Following the huge success of Jon Favreau’s joyous Jungle Book remake earlier this year, Warner Brothers must have thought that their latest adaptation of Edgar Rice Burroughs’ Tarzan would be a similar hit. However, judging from early box office figures in the U.S., it would appear that this is not be the case. However, that’s not to say that The Legend of Tarzan is not worth checking out. As someone whose childhood revolved around Disney’s animated take on Tarzan, I was deeply anxious about David Yates’ interpretation. And although the film is not entirely successful, there are many ideas and aspects within the film that are worth recommending.
We begin the film in London, late 1800’s, and John Clayton, formerly known as Tarzan, has settled in the upper-class lifestyle with his gorgeous wife Jane, played by Aussie sensation Margot Robbie. Things change for John, however, when he is invited back to the Republic of Congo by Belgian King, Leopold, to witness his “good deeds” being done. Inevitably, John is not impressed and soon finds himself pitted against the villainous Leon Rom.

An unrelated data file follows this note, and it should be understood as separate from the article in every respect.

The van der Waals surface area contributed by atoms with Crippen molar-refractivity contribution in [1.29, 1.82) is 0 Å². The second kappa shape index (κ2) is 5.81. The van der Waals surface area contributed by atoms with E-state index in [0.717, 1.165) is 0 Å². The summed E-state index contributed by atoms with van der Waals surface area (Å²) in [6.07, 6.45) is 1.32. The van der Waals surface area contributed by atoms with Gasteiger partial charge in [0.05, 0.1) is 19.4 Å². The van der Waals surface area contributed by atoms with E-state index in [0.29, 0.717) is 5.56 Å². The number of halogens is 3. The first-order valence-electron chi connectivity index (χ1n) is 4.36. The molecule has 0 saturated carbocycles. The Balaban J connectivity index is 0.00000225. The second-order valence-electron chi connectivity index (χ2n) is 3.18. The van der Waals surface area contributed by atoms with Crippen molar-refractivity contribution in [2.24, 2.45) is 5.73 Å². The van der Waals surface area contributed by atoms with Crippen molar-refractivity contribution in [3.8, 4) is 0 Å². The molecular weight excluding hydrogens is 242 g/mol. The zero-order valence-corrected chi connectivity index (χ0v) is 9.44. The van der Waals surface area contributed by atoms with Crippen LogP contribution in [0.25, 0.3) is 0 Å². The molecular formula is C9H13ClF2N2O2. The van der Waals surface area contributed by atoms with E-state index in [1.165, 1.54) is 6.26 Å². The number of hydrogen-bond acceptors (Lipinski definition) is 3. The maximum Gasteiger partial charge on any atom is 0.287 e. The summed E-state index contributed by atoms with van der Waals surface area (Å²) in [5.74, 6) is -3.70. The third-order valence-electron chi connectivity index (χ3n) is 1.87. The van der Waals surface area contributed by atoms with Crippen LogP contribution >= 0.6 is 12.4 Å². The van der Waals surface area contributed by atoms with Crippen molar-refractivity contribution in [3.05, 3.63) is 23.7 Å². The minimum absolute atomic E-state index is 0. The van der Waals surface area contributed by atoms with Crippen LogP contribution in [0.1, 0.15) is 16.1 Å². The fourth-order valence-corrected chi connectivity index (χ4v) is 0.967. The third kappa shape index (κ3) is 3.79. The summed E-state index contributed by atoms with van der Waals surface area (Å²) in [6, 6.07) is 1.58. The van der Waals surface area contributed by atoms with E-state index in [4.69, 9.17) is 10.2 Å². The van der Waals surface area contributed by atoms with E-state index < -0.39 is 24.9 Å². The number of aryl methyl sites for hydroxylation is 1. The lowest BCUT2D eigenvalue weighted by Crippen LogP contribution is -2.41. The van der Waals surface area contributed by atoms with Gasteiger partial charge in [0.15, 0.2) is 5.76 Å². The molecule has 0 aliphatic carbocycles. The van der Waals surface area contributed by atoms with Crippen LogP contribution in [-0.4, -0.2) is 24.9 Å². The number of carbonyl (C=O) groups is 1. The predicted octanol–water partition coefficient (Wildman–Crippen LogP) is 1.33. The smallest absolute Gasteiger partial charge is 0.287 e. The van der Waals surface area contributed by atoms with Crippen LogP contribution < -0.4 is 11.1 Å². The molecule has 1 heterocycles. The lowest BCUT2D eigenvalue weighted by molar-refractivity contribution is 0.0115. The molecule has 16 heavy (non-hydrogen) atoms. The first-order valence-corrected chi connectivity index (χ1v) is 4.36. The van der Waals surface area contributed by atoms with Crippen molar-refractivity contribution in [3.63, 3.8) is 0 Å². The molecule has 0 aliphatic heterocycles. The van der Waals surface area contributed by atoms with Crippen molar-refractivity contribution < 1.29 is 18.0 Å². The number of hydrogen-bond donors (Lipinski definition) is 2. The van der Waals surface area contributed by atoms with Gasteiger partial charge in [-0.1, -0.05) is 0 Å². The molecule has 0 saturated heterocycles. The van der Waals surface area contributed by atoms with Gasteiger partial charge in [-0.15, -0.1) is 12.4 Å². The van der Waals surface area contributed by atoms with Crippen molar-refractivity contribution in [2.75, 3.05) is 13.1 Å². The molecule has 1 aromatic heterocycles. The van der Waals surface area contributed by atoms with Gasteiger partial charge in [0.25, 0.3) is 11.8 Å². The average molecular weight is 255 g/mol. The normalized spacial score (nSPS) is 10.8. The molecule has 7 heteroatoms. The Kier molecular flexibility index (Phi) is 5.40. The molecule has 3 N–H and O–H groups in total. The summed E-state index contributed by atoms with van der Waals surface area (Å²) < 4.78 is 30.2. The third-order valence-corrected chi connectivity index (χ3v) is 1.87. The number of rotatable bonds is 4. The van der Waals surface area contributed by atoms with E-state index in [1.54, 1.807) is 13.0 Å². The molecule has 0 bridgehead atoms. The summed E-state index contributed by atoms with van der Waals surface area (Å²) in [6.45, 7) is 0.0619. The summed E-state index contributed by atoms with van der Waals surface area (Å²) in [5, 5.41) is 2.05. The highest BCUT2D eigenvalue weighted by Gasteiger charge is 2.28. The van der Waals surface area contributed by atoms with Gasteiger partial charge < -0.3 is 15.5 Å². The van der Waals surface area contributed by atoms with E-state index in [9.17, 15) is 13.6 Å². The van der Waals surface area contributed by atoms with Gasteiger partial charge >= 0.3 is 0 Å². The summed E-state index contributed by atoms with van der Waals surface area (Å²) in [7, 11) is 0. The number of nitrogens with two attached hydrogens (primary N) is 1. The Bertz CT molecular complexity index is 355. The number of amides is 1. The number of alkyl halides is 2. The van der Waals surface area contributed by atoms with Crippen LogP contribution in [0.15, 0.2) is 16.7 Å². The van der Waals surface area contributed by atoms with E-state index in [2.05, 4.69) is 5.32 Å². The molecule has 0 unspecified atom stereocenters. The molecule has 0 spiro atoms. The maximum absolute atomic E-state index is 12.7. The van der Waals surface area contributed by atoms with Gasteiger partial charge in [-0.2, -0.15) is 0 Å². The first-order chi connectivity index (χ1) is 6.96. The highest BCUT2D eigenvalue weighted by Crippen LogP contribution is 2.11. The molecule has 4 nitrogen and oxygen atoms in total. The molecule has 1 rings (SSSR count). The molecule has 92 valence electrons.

Now, amongst this fairly conventional narrative is some fairly interesting subtext of slavery and racism in Africa. Additionally, the film does manage to portray Tarzan as someone who struggles to maintain both his upper-class and savage identities, although Alexander Skarsgård’s performance is much too dull too care. His performance as both John Clayton and Tarzan are as unconvincing as the visual effects, which lead to my next point.
In a world where we have enormous amounts of technological resources, it is surprising that we can still complain about lacklustre visual effects. The CGI in The Legend of Tarzan is amongst the worst I have ever seen, and is incredibly distracting, particularly in the final act.